Type II collagen differentially degraded epitopes can be used to monitor in vitro and in vivo cartilage degradation
Articular cartilage is comprised of resident chondrocytes interspersed throughout a complicated network of molecules called the cartilage extracellular matrix (ECM). The major component of articular cartilage ECM is type II collagen, which supplies the matrix with its characteristic tensile strength. In some forms of arthritis such as osteoarthritis (OA), type II collagen is uncontrollably destroyed ultimately leading to joint dysfunction. Type II collagen, the major collagen type found in articular cartilage, may account for 95% of the total collagen content of articular cartilage. The molecules implicated in the destruction of the ECM are a family of enzymes called matrix metalloproteinases (MMPs), of which over 20 members have been identified. ^ In this study, the ability to use ELISA to measure metalloproteinase-dependent release of type II collagen peptides from both in vitro and in vivo rabbit models of cartilage breakdown was evaluated. The monoclonal antibodies utilized in this investigation to measure collagen degradation were previously developed in our laboratory. In addition, the in vitro model was used to assess the inhibitory potential of several MMP inhibitors. It was determined that the in vitro rabbit explant model coupled with the measurement of CII degradation peptides is amenable to high volume screening, while the in vivo Hulth-Telhag model demonstrates rapid elevation in metalloproteinase activity resulting in considerable CII peptide release. Moreover, in a small sample study, it was shown that a double antibody sandwich ELISA utilizing antibodies 14:7:D8 and 18:6:D6 can be used measure type II collagen breakdown in synovial fluids of patients suffering from either RA or OA. ^ In the final section of this dissertation, the clinical potential of using MMP inhibitors as therapeutic agents is discussed. The objective of this review is to describe both MMPs and TIMPs, as well as investigate the possible clinical applications of metalloproteinase inhibitors in treating diseases such as cancer and atherosclerosis. ^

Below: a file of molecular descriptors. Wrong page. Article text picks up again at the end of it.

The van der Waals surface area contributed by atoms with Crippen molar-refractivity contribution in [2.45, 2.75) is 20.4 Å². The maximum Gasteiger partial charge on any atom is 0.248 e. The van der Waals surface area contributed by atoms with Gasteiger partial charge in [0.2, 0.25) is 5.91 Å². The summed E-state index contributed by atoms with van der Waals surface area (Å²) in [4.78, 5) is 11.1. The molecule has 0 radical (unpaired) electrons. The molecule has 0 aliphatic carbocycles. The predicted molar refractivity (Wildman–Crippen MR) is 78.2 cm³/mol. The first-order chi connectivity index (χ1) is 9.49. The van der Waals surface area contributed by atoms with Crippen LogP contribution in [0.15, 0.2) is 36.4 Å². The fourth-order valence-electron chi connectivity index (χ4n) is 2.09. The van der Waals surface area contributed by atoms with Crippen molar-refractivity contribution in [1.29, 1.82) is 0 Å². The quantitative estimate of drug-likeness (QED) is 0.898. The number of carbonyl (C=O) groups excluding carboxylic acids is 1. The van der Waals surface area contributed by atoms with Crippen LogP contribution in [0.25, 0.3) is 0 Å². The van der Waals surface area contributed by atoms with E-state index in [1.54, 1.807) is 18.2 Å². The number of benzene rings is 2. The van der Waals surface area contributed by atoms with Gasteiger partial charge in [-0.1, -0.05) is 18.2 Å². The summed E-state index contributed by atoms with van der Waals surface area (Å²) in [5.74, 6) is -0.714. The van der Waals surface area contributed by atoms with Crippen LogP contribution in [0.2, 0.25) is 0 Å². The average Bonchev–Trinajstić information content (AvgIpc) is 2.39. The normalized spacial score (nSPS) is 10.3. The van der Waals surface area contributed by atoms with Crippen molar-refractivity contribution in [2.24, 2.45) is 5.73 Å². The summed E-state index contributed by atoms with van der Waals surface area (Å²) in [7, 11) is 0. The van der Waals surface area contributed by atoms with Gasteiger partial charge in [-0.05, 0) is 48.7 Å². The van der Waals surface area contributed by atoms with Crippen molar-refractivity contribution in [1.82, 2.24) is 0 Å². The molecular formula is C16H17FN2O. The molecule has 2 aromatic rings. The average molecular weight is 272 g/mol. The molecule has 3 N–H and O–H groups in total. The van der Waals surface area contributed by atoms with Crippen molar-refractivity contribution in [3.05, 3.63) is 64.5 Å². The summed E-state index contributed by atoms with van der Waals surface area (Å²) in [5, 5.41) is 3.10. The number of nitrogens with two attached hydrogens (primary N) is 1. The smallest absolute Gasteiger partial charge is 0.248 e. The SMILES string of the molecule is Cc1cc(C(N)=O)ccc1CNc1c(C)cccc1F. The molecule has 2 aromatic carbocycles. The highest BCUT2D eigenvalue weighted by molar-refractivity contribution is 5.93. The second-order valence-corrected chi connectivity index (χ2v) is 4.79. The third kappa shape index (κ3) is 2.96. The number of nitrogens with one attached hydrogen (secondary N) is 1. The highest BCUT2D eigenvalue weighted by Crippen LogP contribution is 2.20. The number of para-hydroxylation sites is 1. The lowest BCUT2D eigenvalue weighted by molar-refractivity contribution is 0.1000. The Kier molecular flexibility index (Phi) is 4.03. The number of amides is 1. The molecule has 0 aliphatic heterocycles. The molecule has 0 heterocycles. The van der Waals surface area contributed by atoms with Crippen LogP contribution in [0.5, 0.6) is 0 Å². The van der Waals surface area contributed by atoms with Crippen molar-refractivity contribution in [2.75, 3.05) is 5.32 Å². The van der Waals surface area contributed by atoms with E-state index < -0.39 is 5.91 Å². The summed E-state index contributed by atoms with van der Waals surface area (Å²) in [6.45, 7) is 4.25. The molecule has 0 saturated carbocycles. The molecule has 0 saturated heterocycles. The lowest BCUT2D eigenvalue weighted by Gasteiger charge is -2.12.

Biology, Cell|Health Sciences, Pharmacology
Brian Roland Felice,
"Type II collagen differentially degraded epitopes can be used to monitor in vitro and in vivo cartilage degradation"
Dissertations and Master's Theses (Campus Access).